There should be no surprise that Chandler Hutchison is on the NBA Draft Board.
Hutch has been clutch for the Broncos since his freshman year, for lack of a better rhyme (and if that didn’t get me fired from this site, nothing will).
A quick look at his 4-year stat line reveals improvement nearly every year, despite playing less minutes this season compared to last season.
Here’s the thing, we know that Chicago is definitely interested in Hutchison and may have made some random totally unconfirmed promise to him.
If that’s the case, Hutch would be the first Boise State player drafted since Roberto Bergersen in 1999, and if that report has any truth to it, he would be the first Bronco taken in the first round ever.
While this is all fine and dandy, let’s take an actual look at his profile and see what makes him just so darn draftable.
Height: Tall enough to be a successful NBA Player
Weight: Why do we actually care about this? What if we were playing on the moon?
Birthplace: Mission Viejo, CA
Age: 22 (Enough to make us feel old, young enough to be the old man in the draft. See: Brandon Weeden)
Accolades: 2018 MWC POY (Media vote)
Power moves a-plenty
The thing that Hutchison has really done for Boise State, especially in the last two years, is allowing his quick decision-making to turn into points.
Hutchison has a great finishing move off-the-dribble where he either forces his way to rim or cuts the ball out of the lanes to an open player.
As you can see at the 2:00 mark, and the highlight directly after that one, Hutchison creates opportunities either for himself or other players where defense would otherwise appear to stifle.
With age comes wisdom
Hutchison is old for an NBA Draft pick, and that’s more the fault of the NBA than it is of the players themselves. The temptation for an 18 or 19 year-old who thinks they don’t need college and can just make it in the NBA often times backfires.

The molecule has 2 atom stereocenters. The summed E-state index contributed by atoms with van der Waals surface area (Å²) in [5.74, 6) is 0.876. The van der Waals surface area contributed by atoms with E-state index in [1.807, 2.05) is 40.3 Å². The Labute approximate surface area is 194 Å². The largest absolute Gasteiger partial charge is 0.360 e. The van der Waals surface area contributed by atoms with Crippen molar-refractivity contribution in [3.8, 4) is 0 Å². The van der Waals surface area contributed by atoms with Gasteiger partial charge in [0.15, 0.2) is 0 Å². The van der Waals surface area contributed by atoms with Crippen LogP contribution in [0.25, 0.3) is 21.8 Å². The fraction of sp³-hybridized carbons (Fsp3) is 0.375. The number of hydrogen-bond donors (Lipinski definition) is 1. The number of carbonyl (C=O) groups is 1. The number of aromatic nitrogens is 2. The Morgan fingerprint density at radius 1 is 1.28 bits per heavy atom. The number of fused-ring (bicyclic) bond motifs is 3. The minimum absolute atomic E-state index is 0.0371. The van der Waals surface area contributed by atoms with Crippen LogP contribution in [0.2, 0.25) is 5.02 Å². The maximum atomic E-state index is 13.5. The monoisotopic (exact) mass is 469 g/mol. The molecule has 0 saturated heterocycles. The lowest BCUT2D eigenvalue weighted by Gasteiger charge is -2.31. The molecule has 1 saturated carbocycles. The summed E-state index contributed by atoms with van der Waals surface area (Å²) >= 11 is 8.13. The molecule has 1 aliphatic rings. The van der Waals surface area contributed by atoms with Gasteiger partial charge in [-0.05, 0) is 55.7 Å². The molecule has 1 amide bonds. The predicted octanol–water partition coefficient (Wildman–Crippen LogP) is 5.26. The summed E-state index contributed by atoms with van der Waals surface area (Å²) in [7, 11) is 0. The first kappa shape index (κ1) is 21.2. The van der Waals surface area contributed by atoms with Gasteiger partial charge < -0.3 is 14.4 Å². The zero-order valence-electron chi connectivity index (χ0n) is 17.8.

Boise State HC Leon Rice hired Phil Beckner (who had been working with the Oklahoma City Thunder before then), who in turn started helping Hutch develop more intuition and power as a player.
Not only did Hutchison improve as a player and draft prospect, but he developed more of a feel on offense (see above).
Defense? Or Defense?
Probably the only downside to Hutchison’s game is the fact that Boise State played a zone defense scheme.
While he can play one-on-one, Hutch will have to adjust his mindset in order to play with whoever he gets drafted to. This isn’t to say that he can’t do it: Hutchison accumulated 46 steals last season, which was significantly higher than previous years.
Should he continue to improve, Chandler Hutchison could be a supporting defensive force as well as an offensive one for any team he plays for.
We all want a feel good story with Chicago making good on their promise at 22, I have a sneaky feeling that the promise will be ruined by someone else.
Enter the Utah Jazz: the team needs a versatile wing or guard, and Hutchison being able to fill that role would be a good fit. Not only that, but there is familiarity with geographic location and it might feel like a good home fit. 21st pick, Utah Jazz